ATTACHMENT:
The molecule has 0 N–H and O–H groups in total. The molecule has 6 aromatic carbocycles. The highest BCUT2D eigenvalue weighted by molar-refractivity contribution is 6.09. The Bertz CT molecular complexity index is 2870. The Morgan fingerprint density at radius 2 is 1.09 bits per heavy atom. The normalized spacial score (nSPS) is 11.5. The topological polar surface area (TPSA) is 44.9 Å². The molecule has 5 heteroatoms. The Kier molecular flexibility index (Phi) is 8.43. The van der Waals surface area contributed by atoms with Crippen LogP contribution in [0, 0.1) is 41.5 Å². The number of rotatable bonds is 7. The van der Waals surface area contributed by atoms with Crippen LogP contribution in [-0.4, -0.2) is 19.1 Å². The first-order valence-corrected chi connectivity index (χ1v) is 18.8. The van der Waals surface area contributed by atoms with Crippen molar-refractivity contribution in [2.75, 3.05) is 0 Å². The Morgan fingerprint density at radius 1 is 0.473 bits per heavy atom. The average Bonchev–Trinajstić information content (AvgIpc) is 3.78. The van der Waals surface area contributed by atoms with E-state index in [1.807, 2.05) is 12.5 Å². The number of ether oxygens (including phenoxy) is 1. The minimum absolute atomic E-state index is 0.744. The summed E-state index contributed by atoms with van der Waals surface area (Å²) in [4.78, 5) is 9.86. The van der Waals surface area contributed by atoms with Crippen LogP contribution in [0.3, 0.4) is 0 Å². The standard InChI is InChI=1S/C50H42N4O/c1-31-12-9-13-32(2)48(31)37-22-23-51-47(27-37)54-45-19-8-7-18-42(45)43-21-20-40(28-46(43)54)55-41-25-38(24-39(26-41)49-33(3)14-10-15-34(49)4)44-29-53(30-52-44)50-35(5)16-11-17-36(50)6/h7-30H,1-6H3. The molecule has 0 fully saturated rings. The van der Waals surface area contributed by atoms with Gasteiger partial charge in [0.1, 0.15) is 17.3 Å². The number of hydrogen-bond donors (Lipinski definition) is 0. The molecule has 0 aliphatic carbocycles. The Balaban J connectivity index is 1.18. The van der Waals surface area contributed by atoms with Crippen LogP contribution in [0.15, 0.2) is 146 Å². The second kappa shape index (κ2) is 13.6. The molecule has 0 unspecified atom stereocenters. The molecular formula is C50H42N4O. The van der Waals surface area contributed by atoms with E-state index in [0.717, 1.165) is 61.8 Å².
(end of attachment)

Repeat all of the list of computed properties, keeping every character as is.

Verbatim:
The molecule has 0 N–H and O–H groups in total. The molecule has 6 aromatic carbocycles. The highest BCUT2D eigenvalue weighted by molar-refractivity contribution is 6.09. The Bertz CT molecular complexity index is 2870. The Morgan fingerprint density at radius 2 is 1.09 bits per heavy atom. The normalized spacial score (nSPS) is 11.5. The topological polar surface area (TPSA) is 44.9 Å². The molecule has 5 heteroatoms. The Kier molecular flexibility index (Phi) is 8.43. The van der Waals surface area contributed by atoms with Crippen LogP contribution in [0, 0.1) is 41.5 Å². The number of rotatable bonds is 7. The van der Waals surface area contributed by atoms with Crippen LogP contribution in [-0.4, -0.2) is 19.1 Å². The first-order valence-corrected chi connectivity index (χ1v) is 18.8. The van der Waals surface area contributed by atoms with Crippen molar-refractivity contribution in [2.75, 3.05) is 0 Å². The Morgan fingerprint density at radius 1 is 0.473 bits per heavy atom. The average Bonchev–Trinajstić information content (AvgIpc) is 3.78. The van der Waals surface area contributed by atoms with E-state index in [1.807, 2.05) is 12.5 Å². The number of ether oxygens (including phenoxy) is 1. The minimum absolute atomic E-state index is 0.744. The summed E-state index contributed by atoms with van der Waals surface area (Å²) in [4.78, 5) is 9.86. The van der Waals surface area contributed by atoms with Crippen LogP contribution in [0.3, 0.4) is 0 Å². The standard InChI is InChI=1S/C50H42N4O/c1-31-12-9-13-32(2)48(31)37-22-23-51-47(27-37)54-45-19-8-7-18-42(45)43-21-20-40(28-46(43)54)55-41-25-38(24-39(26-41)49-33(3)14-10-15-34(49)4)44-29-53(30-52-44)50-35(5)16-11-17-36(50)6/h7-30H,1-6H3. The molecule has 0 fully saturated rings. The van der Waals surface area contributed by atoms with Gasteiger partial charge in [0.1, 0.15) is 17.3 Å². The number of hydrogen-bond donors (Lipinski definition) is 0. The molecule has 0 aliphatic carbocycles. The Balaban J connectivity index is 1.18. The van der Waals surface area contributed by atoms with Crippen LogP contribution in [0.15, 0.2) is 146 Å². The second kappa shape index (κ2) is 13.6. The molecule has 0 unspecified atom stereocenters. The molecular formula is C50H42N4O. The van der Waals surface area contributed by atoms with E-state index in [0.717, 1.165) is 61.8 Å².